The Association of Southern Women for the Prevention of Lynching was founded in November 1930 in Atlanta, Georgia, by Jessie Daniel Ames, a Texas-born southern woman active in suffrage and interracial reform movements. She and twelve founding members established the ASWPL as an arm of the Atlanta-based Commission on Interracial Cooperation, an organization working for racial harmony. The ASWPL's founders, all active in Protestant churches and interracial organizations (they were later joined by members of Jewish women's groups), wanted to prevent lynching by educating southern Whites about its causes and prevention. They were convinced that lynchings were sanctioned murder and the result of "false chivalry," the use by White men of White women's virtue as an excuse for racially motivated violence against Blacks. The ASWPL sought to convince White women of their responsibility to refuse to play a helpless role in that process.
The association had no constitution, by-laws, charter, dues, or formal membership roster. It did have standards for affiliation, however. Southern, often prominent, White women who were active in existing reform and church organizations were asked to serve as state and local contact points in the association's information network and to use their respective organizations to spread the word against lynching. Although its structure resembled that of many Black antilynching organizations, the ASWPL rejected participation by Blacks in its activities because its leaders believed that only White women could influence other White women. The association separated itself from the Commission on Interracial Cooperation to avoid connection with concepts of interracialism, but continued to receive its only financial support from the CIC. Ames met in Atlanta once a year with a volunteer central council of ten to twelve women to make policy, and she headed an executive committee of five that handled routine tasks. Eventually, state councils were formed to funnel information from the central council. Working through existing organizations and securing pledges of active support from individuals, the ASWPL grew rapidly. Georgia and Mississippi women formed the first state councils and were followed by councils in eleven more states. By the early 1940s there were 109 associations, and memberships totaled four million. In Texas efforts were headed by Sallie L. Hanna, a churchwoman in Dallas who had previously served as the national president of the YWCA.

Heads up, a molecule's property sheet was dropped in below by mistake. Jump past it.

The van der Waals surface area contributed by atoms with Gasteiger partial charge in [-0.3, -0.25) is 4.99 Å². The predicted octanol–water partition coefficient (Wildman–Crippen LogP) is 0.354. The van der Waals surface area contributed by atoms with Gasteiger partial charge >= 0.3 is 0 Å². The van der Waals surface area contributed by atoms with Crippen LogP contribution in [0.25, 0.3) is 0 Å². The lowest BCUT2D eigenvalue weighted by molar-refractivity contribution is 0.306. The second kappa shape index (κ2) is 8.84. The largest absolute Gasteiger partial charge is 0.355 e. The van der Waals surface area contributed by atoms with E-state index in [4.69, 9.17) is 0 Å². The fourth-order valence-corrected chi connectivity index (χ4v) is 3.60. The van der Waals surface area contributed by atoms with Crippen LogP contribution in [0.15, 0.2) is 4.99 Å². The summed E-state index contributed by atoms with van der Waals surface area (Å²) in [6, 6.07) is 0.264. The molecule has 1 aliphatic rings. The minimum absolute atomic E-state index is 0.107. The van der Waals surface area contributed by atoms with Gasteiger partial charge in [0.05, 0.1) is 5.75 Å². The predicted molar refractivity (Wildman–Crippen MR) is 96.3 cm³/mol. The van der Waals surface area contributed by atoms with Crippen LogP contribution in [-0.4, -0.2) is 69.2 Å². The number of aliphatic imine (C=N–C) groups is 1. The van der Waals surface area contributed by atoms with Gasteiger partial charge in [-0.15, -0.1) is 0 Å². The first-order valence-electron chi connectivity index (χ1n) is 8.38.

Once its participants pledged to work to end lynching, the central council provided them with results of their investigations into specific incidents, issued press releases, brochures, pamphlets, and other educational pieces for use in the states, instructed supporters about procedures for preventing lynchings, and urged them to secure antilynching pledges from sheriffs, judges, governors, and other political figures. Letter-writing campaigns and confrontations with law officers and mobs were also among their tactics. The ASWPL concentrated its efforts in the five states where lynchings were most frequent-Mississippi, Georgia, Texas, Louisiana, and Florida.
In Texas in 1934 Sallie Hanna secured the pledges of seven gubernatorial candidates to use the power of the governor's office to end lynching. The Texas council sent questionnaires to each candidate, then offered the results for publication. The Dallas Morning News printed the story on page one. Attorney General James Allred, who subsequently won the governorship, pledged to support state legislation necessary to control mobs, to prevent lynchings, and to catch and punish perpetrators of lynchings.
By 1942 enough reduction in mob violence and lynchings had been accomplished that Jessie Ames believed the purposes of the ASWPL had been achieved and ended the association's work. In addition many of the association's active supporters had begun to fight for a federal antilynching bill, which she opposed.